The term "tokenomics" has become a crypto shorthand for describing the economic model of tokens in both a micro and macro sense. For investors, understanding the tokenomics of a project is a crucial consideration when debating whether to get into a project. For builders, tokenomics can be your project's single most critical element.
Creating a project with good tokenomics can mutually benefit the token holder and the project and ensures the project's long-term success in the broader crypto ecosystem. Whether you're building or investing, it's essential to consider tokenomics to ensure the project is best set up for the future.
This blog will guide you to identify key attributes of tokenomic models, so you can create a checklist and determine whether a project is set up for success or failure.
To start, Tokenomics can be broadly divided into the mechanics surrounding its supply and demand.
The first key to evaluating a project's tokenomics is understanding the token's supply.
One of the most frequented metrics in tokenomics to refer to is what is known as market capitalization. Market capitalization, or market cap, refers to the total value of tokens in circulation — the circulating supply.
When assessing tokenomic supply, there are a few other basic metrics to evaluate.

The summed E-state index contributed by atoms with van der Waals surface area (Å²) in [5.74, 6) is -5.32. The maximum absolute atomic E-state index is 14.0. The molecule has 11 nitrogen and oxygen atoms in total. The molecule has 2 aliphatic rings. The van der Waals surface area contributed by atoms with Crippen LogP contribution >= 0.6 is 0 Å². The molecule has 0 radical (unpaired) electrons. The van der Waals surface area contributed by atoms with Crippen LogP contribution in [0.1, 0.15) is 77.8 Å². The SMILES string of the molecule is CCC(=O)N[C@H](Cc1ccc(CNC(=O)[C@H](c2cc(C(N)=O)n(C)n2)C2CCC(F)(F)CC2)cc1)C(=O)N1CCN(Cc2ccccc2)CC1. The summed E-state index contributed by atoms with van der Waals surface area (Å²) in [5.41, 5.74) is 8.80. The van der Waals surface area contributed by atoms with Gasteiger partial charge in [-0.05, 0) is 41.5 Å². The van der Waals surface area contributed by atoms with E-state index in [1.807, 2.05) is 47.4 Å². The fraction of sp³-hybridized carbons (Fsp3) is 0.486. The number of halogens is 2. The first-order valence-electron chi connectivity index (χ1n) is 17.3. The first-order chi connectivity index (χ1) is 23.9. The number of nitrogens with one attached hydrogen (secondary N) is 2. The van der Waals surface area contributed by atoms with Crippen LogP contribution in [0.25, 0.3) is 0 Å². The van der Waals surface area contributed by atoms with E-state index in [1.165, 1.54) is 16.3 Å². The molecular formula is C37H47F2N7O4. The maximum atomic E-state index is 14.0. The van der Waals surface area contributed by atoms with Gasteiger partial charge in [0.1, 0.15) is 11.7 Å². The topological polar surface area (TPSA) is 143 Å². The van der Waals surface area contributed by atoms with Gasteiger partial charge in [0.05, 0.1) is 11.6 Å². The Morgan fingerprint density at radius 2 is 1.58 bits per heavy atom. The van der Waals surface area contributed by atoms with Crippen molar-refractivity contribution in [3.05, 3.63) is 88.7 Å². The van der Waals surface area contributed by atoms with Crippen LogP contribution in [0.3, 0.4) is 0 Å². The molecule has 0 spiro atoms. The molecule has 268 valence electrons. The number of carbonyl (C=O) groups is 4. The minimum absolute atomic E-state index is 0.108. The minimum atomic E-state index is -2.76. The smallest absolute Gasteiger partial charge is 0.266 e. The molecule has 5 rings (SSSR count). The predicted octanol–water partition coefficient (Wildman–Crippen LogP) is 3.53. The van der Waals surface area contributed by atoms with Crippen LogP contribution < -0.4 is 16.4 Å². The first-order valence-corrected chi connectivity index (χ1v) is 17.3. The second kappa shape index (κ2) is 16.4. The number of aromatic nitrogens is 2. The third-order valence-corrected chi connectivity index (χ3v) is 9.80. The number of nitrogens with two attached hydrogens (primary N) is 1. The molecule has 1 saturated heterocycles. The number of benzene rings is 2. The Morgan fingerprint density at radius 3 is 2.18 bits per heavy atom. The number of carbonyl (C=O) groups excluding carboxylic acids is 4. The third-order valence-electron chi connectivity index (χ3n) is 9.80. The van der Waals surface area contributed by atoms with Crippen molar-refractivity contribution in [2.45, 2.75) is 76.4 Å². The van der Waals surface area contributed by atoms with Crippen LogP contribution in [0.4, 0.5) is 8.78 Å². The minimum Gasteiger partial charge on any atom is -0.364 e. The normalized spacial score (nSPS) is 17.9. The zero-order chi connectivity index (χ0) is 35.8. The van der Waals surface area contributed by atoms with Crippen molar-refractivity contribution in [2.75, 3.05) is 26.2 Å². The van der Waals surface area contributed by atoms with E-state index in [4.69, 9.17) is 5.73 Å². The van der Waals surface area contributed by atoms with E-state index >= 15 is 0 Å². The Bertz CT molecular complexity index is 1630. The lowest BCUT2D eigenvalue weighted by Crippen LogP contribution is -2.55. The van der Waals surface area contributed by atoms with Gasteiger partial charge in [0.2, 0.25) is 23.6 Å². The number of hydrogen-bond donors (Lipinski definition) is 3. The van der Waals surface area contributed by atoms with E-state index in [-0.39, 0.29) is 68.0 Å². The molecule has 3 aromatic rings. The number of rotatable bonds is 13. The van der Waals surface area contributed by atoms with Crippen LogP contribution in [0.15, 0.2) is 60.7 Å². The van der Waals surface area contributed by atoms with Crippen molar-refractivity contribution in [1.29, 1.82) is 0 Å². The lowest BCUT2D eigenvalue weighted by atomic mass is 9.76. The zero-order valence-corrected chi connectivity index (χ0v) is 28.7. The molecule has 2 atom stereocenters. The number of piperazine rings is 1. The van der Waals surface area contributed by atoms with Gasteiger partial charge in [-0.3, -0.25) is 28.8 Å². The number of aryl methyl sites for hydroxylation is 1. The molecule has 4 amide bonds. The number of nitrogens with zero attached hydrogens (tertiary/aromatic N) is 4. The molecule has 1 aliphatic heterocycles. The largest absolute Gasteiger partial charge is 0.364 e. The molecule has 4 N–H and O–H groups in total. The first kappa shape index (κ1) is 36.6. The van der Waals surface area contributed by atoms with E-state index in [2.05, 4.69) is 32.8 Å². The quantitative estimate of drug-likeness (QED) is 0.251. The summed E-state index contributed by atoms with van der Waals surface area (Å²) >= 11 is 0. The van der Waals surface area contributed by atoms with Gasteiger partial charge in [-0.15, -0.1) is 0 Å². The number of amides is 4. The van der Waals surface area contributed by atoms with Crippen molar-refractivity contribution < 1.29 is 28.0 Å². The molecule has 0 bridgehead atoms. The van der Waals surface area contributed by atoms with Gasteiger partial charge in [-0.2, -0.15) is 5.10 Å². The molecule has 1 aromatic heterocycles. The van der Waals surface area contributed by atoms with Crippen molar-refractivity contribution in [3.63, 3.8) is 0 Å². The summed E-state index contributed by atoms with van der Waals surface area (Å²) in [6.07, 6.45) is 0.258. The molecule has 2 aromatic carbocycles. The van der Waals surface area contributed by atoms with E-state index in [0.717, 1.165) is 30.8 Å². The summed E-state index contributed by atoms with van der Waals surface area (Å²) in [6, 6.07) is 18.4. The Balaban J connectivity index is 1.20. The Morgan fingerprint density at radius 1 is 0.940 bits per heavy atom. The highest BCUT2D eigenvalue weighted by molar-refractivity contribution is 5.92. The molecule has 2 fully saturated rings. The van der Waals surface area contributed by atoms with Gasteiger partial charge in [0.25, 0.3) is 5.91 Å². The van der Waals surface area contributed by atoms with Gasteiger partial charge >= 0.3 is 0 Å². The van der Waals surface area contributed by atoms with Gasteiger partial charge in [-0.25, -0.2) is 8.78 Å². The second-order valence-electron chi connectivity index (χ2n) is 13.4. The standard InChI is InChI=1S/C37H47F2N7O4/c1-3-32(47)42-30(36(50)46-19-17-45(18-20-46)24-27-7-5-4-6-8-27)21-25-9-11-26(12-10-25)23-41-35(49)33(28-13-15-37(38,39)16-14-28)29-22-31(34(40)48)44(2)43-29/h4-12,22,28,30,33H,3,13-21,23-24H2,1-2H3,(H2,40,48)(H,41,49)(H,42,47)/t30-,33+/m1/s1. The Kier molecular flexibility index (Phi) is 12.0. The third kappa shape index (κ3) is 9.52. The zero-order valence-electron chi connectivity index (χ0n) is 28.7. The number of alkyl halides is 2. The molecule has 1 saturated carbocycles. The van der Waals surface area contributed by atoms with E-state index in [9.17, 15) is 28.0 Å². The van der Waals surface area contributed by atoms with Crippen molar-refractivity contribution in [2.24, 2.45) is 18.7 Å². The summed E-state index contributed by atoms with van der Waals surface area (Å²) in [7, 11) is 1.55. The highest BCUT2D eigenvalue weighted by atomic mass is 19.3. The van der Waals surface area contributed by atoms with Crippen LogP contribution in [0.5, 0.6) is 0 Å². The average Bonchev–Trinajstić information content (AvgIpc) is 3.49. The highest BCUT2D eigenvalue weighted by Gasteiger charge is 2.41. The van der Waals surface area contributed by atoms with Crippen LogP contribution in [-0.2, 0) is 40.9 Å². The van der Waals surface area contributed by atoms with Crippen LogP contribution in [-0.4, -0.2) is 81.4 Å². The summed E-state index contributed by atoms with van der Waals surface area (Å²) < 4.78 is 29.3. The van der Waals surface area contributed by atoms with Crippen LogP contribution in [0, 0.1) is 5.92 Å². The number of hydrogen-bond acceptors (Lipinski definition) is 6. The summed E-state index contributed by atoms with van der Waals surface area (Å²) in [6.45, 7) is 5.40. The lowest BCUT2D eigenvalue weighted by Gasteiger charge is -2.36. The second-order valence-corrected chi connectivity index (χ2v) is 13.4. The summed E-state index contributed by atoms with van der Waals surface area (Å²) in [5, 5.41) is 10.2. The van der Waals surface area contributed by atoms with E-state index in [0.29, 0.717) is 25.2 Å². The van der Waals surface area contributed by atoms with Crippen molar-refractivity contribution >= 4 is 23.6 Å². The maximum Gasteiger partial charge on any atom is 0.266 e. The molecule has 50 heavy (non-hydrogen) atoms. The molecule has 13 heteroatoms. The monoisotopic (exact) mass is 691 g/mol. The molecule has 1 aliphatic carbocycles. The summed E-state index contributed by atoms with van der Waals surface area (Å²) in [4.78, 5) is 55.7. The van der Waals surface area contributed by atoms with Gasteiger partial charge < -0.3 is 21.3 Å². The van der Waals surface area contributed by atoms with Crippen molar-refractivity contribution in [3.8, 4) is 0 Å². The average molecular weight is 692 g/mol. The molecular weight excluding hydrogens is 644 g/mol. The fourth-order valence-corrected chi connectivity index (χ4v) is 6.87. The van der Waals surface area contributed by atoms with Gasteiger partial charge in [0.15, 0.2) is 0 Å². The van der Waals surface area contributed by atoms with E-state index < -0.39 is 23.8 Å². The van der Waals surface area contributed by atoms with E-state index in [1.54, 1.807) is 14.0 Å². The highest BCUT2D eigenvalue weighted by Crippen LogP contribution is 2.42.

Fully diluted valuation (FDV) refers to the market cap of a token when the total supply of tokens exists at the time. The difference is subtle, but FDV is essentially a market cap — plus the number of tokens that have been created but have not yet entered the market.
Max supply is the total amount of tokens that could be in circulation, including those that have yet to be created.
FDV and Max supply can be calculated throughout a project's lifespan. However, these metrics can be traced back to the token's life phases: the launch and the emissions phases.
These phases impact the future price and supply of tokens so they're both important to consider when evaluating a potential ecosystem. They’re also crucial to builders looking to implement tokenomics into their projects.
As the name suggests, the launch phase is the first phase a project will encounter when it decides to issue a token. You only get one opportunity to launch a token. Builders should pay close attention to creating a tokenomic model supported by the launch.